The article shows the influence of environment requirements on changes in different foundry moulding sands technologies such as cold box, self-hardening moulding sands and green sands. The aim of the article is to show the possibility of using the biodegradable materials as binders (or parts of binders’ compositions) for foundry moulding and core sands. The authors concentrated on the possibility of preparing new binders consisting of typical synthetic resins - commonly used in foundry practice - and biodegradable materials. According to own research it is presumed that using biodegradable materials as a part of new binders’ compositions may cause not only lower toxicity and better ability to reclaim, but may also accelerate the biodegradation rate of used binders. What’s more, using some kinds of biodegradable materials may improve flexibility of moulding sands with polymeric binder. The conducted research was introductory and took into account bending strength and thermal properties of furan moulding sands with biodegradable material (PCL). The research proved that new biodegradable additive did not decrease the tested properties.
This paper presents the impact of microwave penetration depth on the process of heating the moulding sand with sodium silicate. For each material it is affected by: the wavelength in vacuum and the real and imaginary components of the relative complex electrical permittivity εrfor a selected measurement frequency. Since the components are not constant values and they change depending on the electrical parameters of materials and the frequency of the electromagnetic wave, it is indispensable to carry out laboratory measurements to determine them. Moreover, the electrical parameters of materials are also affected by: temperature, packing degree, humidity and conductivity. The measurements of the dielectric properties of moulding sand with sodium silicate was carried out using the perturbation method on a stand of waveguide resonance cavity. The real and imaginary components of the relative complex electrical permittivity was determined for moulding sand at various contents of sodium silicate and at various packing degrees of the samples. On the basis of the results the microwave penetration depth of moulding sand with sodium silicate was established. Relative literature contains no such data that would be essential to predicting an effective process of microwave heating of moulding sand with sodium silicate. Both the packing degree and the amount of sodium silicate in moulding sand turned out to affect the penetration depth, which directly translates into microwave power density distribution in the process of microwave heating of moulding sand with sodium silicate.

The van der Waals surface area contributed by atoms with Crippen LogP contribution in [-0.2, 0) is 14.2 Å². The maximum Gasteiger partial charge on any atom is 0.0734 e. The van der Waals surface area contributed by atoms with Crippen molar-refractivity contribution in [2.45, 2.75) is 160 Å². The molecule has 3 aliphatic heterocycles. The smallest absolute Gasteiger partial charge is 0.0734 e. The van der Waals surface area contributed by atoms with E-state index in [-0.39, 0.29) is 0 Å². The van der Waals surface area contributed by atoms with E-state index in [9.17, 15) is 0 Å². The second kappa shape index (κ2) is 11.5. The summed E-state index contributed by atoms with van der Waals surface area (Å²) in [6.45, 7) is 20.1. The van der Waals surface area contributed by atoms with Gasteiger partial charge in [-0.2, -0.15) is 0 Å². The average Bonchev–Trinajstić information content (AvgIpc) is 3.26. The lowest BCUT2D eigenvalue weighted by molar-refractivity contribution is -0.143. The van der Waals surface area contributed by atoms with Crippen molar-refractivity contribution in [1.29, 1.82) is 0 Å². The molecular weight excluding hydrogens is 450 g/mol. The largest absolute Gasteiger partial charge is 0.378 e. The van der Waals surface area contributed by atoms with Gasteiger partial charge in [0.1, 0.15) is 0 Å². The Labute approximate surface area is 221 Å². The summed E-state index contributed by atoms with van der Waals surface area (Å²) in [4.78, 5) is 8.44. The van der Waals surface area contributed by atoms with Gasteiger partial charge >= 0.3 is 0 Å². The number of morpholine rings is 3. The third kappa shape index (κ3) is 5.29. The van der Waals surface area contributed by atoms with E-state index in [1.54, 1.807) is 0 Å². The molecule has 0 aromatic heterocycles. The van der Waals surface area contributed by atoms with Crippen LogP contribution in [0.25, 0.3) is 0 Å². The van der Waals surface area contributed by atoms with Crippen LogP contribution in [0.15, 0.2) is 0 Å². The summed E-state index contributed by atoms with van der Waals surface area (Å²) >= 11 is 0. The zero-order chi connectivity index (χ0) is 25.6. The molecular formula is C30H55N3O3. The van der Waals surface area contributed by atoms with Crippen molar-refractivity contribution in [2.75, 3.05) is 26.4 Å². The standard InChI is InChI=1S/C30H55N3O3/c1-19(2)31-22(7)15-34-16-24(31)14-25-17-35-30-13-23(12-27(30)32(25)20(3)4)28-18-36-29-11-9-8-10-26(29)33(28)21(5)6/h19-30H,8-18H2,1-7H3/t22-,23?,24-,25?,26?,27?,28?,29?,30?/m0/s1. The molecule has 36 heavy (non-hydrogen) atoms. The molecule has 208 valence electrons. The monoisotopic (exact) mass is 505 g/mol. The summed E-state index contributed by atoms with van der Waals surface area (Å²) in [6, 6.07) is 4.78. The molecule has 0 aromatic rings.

The author has developed and patented several types of gas cupola furnaces, which, due to replacing coke with gas, do not emit carbon monoxide, sulfur dioxide and coke dust. The author has defined the optimal modes of gas-and-air mixture combustion, i.e. the optimal coefficient of air discharge and gas mixture escape speed in melting cast iron. It has been experimentally proved that from the point of view of obtaining the maximum temperature, the optimal was the process with some lack of air, i.e. with α = 0.98. The results of metallurgical studies used in the article allowed to develop an optimal structure of the gas cupola furnace with a heterogeneous refractory filling, and to establish the optimal composition of the filling. For the first time the optimal composition of the filling is given: 40% of chamotte, 30% of high-alumina refractory, 30% of electrode scrap. It has been noted that when gas cupola furnaces were used, the main environmental advantage was the reduction of dust emission into the atmosphere, CO and SO2 content.
Modern techniques of castings production, including moulding sands production, require a strict technological regime and high quality materials. In the case of self-hardening moulding sands with synthetic binders those requirements apply mainly to sand, which adds to more than 98% of the whole moulding sand mixture. The factors that affect the quality of the moulding sands are both chemical (SiO2 , Fe2O3 and carbonates content) and physical. Among these factors somewhat less attention is paid to the granulometric composition of the sands. As a part of this study, the effect of sand quality on bending strength Rgu and thermal deformation of self-hardening moulding sands with furfural and alkyd resin was assessed. Moulding sands with furfural resin are known  to be the most susceptible to the sand quality. A negative effect on its properties has, among others, high content of clay binder and so-called subgrains (fraction smaller than 0,1mm), which can lead to neutralization of acidic hardeners (in the case of moulding sands with furfuryl resin) and also increase the specific surface, what forces greater amount of binding agents. The research used 5 different quartz sands originating from different sources and characterized with different grain composition and different clay binder content.